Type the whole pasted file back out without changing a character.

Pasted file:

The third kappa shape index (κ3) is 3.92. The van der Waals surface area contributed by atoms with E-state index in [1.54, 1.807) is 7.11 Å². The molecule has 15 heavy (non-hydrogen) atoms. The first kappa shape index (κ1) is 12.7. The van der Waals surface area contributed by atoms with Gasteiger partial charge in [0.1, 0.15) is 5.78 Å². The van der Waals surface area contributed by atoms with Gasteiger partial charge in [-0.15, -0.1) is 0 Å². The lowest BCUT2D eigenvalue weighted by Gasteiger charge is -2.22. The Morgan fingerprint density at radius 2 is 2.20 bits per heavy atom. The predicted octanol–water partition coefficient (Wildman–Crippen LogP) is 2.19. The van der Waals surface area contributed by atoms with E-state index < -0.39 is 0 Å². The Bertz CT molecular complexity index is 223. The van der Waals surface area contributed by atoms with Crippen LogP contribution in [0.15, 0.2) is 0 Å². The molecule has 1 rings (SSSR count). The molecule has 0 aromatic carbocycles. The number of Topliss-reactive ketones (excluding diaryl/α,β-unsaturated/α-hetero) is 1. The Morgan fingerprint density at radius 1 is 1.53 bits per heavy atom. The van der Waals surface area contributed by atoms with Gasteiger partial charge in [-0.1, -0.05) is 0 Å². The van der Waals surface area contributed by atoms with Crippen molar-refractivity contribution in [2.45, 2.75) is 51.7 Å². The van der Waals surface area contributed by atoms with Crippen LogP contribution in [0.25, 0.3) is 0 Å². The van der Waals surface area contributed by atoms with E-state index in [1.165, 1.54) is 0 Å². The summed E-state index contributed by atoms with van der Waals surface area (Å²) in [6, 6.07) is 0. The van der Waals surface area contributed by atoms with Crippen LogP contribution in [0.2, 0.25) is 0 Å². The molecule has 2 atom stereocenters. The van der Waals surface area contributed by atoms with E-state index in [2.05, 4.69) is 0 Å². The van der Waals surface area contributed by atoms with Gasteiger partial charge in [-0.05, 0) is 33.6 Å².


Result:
The third kappa shape index (κ3) is 3.92. The van der Waals surface area contributed by atoms with E-state index in [1.54, 1.807) is 7.11 Å². The molecule has 15 heavy (non-hydrogen) atoms. The first kappa shape index (κ1) is 12.7. The van der Waals surface area contributed by atoms with Gasteiger partial charge in [0.1, 0.15) is 5.78 Å². The van der Waals surface area contributed by atoms with Gasteiger partial charge in [-0.15, -0.1) is 0 Å². The lowest BCUT2D eigenvalue weighted by Gasteiger charge is -2.22. The Morgan fingerprint density at radius 2 is 2.20 bits per heavy atom. The predicted octanol–water partition coefficient (Wildman–Crippen LogP) is 2.19. The van der Waals surface area contributed by atoms with E-state index < -0.39 is 0 Å². The Bertz CT molecular complexity index is 223. The van der Waals surface area contributed by atoms with Crippen LogP contribution in [0.15, 0.2) is 0 Å². The molecule has 1 rings (SSSR count). The molecule has 0 aromatic carbocycles. The number of Topliss-reactive ketones (excluding diaryl/α,β-unsaturated/α-hetero) is 1. The Morgan fingerprint density at radius 1 is 1.53 bits per heavy atom. The van der Waals surface area contributed by atoms with Gasteiger partial charge in [-0.1, -0.05) is 0 Å². The van der Waals surface area contributed by atoms with Crippen molar-refractivity contribution in [2.45, 2.75) is 51.7 Å². The van der Waals surface area contributed by atoms with Crippen LogP contribution in [0.25, 0.3) is 0 Å². The van der Waals surface area contributed by atoms with E-state index in [1.165, 1.54) is 0 Å². The summed E-state index contributed by atoms with van der Waals surface area (Å²) in [6, 6.07) is 0. The van der Waals surface area contributed by atoms with Crippen LogP contribution in [0.2, 0.25) is 0 Å². The molecule has 2 atom stereocenters. The van der Waals surface area contributed by atoms with E-state index in [2.05, 4.69) is 0 Å². The van der Waals surface area contributed by atoms with Gasteiger partial charge in [-0.05, 0) is 33.6 Å².